There is nothing that will confound the creation of art more than buying new art supplies.

Within the walls of your favorite art store, the brightly coloured tubes, phalanxes of brushes and pristine stacks of paper possess a universe of possibilities. But something drains out of them when wrapped lovingly in colourful paper bags, placed carefully in a backpack and quickly squirreled home. Pulling the new supplies out, unwrapping and laying them upon a table exhibits only the corpses of your dreams.

Alizarin crimson, so gay and lively among its ultramarine blue and chromium yellow compatriots, lies lifeless and forlorn on your desktop, and cannot be resuscitated despite prodding with a finger. A pad of acid free, 250 g/m2 fine grained cellulose paper cannot easily be distinguished from a pile of plain photocopy paper — except one of them has a derisive, condescending artistic cover page. And what looked like an exquisite sable-haired 2mm round fine-point detail brush has nothing on any of the other brushes in your copious collection.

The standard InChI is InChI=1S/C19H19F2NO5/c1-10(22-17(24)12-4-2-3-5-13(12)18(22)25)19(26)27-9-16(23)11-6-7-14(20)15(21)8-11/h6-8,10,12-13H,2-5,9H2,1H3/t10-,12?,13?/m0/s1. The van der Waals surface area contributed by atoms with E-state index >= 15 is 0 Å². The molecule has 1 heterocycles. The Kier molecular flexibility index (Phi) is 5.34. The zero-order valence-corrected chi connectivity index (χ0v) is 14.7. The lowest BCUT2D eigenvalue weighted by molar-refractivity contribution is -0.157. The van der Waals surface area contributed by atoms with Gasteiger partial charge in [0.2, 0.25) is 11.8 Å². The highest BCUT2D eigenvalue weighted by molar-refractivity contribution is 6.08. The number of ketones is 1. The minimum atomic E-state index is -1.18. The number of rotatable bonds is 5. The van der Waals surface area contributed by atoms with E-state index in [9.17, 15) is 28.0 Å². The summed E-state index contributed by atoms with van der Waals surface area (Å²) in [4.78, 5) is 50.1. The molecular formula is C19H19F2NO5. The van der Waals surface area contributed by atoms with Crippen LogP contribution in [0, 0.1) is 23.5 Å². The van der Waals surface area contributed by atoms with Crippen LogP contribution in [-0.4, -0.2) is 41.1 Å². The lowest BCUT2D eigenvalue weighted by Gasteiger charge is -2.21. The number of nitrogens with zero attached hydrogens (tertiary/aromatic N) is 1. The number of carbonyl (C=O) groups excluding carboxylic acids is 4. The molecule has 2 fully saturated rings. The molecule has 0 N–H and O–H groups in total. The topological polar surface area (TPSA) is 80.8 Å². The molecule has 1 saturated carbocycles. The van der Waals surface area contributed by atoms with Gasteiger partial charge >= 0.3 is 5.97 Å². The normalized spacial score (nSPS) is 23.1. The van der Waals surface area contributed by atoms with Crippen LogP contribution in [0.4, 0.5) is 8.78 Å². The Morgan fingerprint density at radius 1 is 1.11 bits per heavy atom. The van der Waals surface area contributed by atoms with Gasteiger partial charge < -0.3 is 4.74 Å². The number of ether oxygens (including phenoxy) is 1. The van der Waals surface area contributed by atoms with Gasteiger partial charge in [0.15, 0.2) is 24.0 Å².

I think what disappears from art supplies you buy is the muse. Vendors are eager to sell you countless items enfused with the promise of art, but like a fossil chipped from the precambrian sedimentary rock when placed in a glass case, the magic is lost. Akin to the loss in value from driving a new car off the lot, the art supplies in your grubby little hands lose half their value as you step out the art store door.

It’s much the same with art books. Despite the book addressing the specific aspect of art you’re working on, every art book is a canard written solely to distract you from your task. Instead of actually doing art, you will read it from cover-to-cover (including forewords and codicils) and a day or two later wonder why you haven’t actually generated anything.

So, ignore the carnies standing on their soap boxes pointing at the shelves of brightly coloured art supplies shouting “Step right up and buy your dreams.” Instead, grab a magic marker lying around from your garage sale last week and scrawl some art on a blank surface — but maybe not the bedroom wall.

Photo by Anna Kolosyuk on Unsplash



A Canadian electrical engineer living in Switzerland, developing software for over 40 years, e.g. big data for electric distribution utilities and the cloud security space, but now retired.

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